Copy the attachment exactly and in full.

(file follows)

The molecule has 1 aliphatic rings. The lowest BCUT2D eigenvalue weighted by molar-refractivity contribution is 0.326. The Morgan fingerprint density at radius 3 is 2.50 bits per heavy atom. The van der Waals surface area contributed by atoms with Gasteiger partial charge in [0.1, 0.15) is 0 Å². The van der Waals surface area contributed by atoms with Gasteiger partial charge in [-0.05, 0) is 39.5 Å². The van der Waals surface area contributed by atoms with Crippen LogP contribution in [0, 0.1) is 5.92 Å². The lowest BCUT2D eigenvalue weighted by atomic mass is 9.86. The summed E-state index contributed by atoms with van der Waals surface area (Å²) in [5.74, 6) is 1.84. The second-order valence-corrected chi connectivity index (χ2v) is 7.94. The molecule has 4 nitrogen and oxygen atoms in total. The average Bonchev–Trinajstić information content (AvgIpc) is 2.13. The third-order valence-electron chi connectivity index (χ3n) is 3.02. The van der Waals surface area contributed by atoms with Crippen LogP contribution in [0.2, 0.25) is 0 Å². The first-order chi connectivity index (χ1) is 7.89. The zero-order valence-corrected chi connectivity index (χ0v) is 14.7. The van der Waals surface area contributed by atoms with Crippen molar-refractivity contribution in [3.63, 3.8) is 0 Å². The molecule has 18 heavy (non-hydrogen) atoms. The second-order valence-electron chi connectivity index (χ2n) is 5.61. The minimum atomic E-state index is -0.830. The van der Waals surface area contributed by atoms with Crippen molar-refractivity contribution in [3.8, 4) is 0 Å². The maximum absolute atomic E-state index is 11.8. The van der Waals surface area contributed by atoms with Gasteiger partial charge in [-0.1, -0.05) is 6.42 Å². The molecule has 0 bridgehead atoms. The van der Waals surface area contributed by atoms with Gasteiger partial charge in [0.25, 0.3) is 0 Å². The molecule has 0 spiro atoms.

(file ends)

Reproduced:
The molecule has 1 aliphatic rings. The lowest BCUT2D eigenvalue weighted by molar-refractivity contribution is 0.326. The Morgan fingerprint density at radius 3 is 2.50 bits per heavy atom. The van der Waals surface area contributed by atoms with Gasteiger partial charge in [0.1, 0.15) is 0 Å². The van der Waals surface area contributed by atoms with Gasteiger partial charge in [-0.05, 0) is 39.5 Å². The van der Waals surface area contributed by atoms with Crippen LogP contribution in [0, 0.1) is 5.92 Å². The lowest BCUT2D eigenvalue weighted by atomic mass is 9.86. The summed E-state index contributed by atoms with van der Waals surface area (Å²) in [5.74, 6) is 1.84. The second-order valence-corrected chi connectivity index (χ2v) is 7.94. The molecule has 4 nitrogen and oxygen atoms in total. The average Bonchev–Trinajstić information content (AvgIpc) is 2.13. The third-order valence-electron chi connectivity index (χ3n) is 3.02. The van der Waals surface area contributed by atoms with Crippen LogP contribution in [0.2, 0.25) is 0 Å². The first-order chi connectivity index (χ1) is 7.89. The zero-order valence-corrected chi connectivity index (χ0v) is 14.7. The van der Waals surface area contributed by atoms with Crippen molar-refractivity contribution in [3.63, 3.8) is 0 Å². The molecule has 18 heavy (non-hydrogen) atoms. The second-order valence-electron chi connectivity index (χ2n) is 5.61. The minimum atomic E-state index is -0.830. The van der Waals surface area contributed by atoms with Crippen molar-refractivity contribution in [3.8, 4) is 0 Å². The maximum absolute atomic E-state index is 11.8. The van der Waals surface area contributed by atoms with Gasteiger partial charge in [-0.1, -0.05) is 6.42 Å². The molecule has 0 bridgehead atoms. The van der Waals surface area contributed by atoms with Gasteiger partial charge in [0.25, 0.3) is 0 Å². The molecule has 0 spiro atoms.